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Reaching Out

Addressing People’s Needs by Solving the Mystery of a Clogged Sewage Pipe

staffAndrew (left) and Leung Wai-shek (right) paya visit to Wing Cheung Building in which thesewage pipe was once clogged up by a tree.

ownerLeung Wai-shek stands in front of the toilet that was once blocked causing serious sanitary problem.

Leung Wai-shek, aged 72, had lived in Wing Cheung Building on 143, Queen’s Road West with his brother and mother for 34 years. The conditions of the old tenement building, built in the 1960s, had deteriorated badly and was beyond repair. It was included in the URA’s redevelopment scheme and acquired by the URA in March 2018. Back then, the Leung family was annoyed by a problem in the house: toilet blockage.

When Andrew Chan, Senior Acquisition and Clearance Officer of the URA visited the Leung family, he noticed a serious sanitary problem in their toilet. He then found out toilets in other units had the same clogged-up problem. Attempts to desilt the sewers had been made but were all in vain. In the end, it was discovered that the obstruction was caused by a tree attached to the building, whose roots and branches had seeped through the cracks of the sewage stacks and begun growing downward into the pipes over time causing blockage and sewer backflow. Drainage cleaners had been asked to help, but the problem remained and even worsened. Leung had no choice but to stuff piles of old clothes into the toilet. He then laid some heavy sandbags on top and sealed the toilet with a huge plastic bag.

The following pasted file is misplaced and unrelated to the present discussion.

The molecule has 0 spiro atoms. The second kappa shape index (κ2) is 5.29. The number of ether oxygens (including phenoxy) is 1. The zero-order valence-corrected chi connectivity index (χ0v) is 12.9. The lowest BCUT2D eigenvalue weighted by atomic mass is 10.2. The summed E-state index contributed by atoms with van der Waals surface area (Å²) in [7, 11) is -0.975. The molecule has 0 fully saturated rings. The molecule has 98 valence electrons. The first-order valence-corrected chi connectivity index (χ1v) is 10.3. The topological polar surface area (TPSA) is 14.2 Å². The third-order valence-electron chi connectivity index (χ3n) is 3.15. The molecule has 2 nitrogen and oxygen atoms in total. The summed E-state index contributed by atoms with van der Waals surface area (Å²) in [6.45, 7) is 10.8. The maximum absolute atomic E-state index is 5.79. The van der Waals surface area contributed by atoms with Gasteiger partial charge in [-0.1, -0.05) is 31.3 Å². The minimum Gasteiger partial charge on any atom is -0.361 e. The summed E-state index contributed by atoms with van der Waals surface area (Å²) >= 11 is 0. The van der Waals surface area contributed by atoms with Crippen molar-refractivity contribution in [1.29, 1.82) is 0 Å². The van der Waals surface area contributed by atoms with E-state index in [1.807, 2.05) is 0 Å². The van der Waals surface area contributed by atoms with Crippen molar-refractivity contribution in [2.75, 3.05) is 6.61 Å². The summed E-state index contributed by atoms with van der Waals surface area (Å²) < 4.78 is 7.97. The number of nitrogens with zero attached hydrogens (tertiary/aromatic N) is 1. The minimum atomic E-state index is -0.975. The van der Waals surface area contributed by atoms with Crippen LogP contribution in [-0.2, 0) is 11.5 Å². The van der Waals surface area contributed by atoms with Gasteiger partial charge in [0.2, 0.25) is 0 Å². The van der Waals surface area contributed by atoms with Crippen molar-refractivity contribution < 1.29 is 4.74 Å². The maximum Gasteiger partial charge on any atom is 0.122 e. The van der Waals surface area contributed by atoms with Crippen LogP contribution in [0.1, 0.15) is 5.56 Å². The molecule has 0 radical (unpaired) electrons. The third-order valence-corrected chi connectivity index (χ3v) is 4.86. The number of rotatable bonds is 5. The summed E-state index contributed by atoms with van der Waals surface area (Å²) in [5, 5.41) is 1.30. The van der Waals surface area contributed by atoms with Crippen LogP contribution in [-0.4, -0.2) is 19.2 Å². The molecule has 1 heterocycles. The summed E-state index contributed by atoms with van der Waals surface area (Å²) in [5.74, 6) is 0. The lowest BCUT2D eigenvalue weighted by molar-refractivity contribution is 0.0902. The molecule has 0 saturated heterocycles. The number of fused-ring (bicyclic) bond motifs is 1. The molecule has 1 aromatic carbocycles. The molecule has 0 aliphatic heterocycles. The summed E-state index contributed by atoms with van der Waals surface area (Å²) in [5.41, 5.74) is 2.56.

houseThe tree that used to attach to Wing Cheung building and thrive on the rooftop is now removed.


houseThe tree attaching to the building has thrived having absorbed sunlight on the rooftop and being fertilised with waste in the pipes.

After that the toilet was completely out of use. The Leung brothers had to run back and forth to use the public toilet in a nearby football court, while their old mother could only use a potty to answer her nature’s calls. The two brothers then became “night soil workers” and disposed of the waste in the public toilet each day.

According to Andrew, toilet blockage was a longstanding problem of Wing Cheung Building. Yet the owners were helpless to the problem as they were incapable of organising works nor had they got sufficient funds. The URA eventually decided to replace all sewage pipes of the building and even expedited the works so that residents were able to live in a hygienic environment later again. He added that the URA’s prompt action to seek the consent of the residents for early implementation of works in spite of the yet-to-be completed acquisition of Wing Cheung Building reminded him of the URA’s mission to always understand people’s needs and improve the living environment for the people.

awardAndrew's (left) hard work pays off with his winning of the Ombudsman's Award in 2020.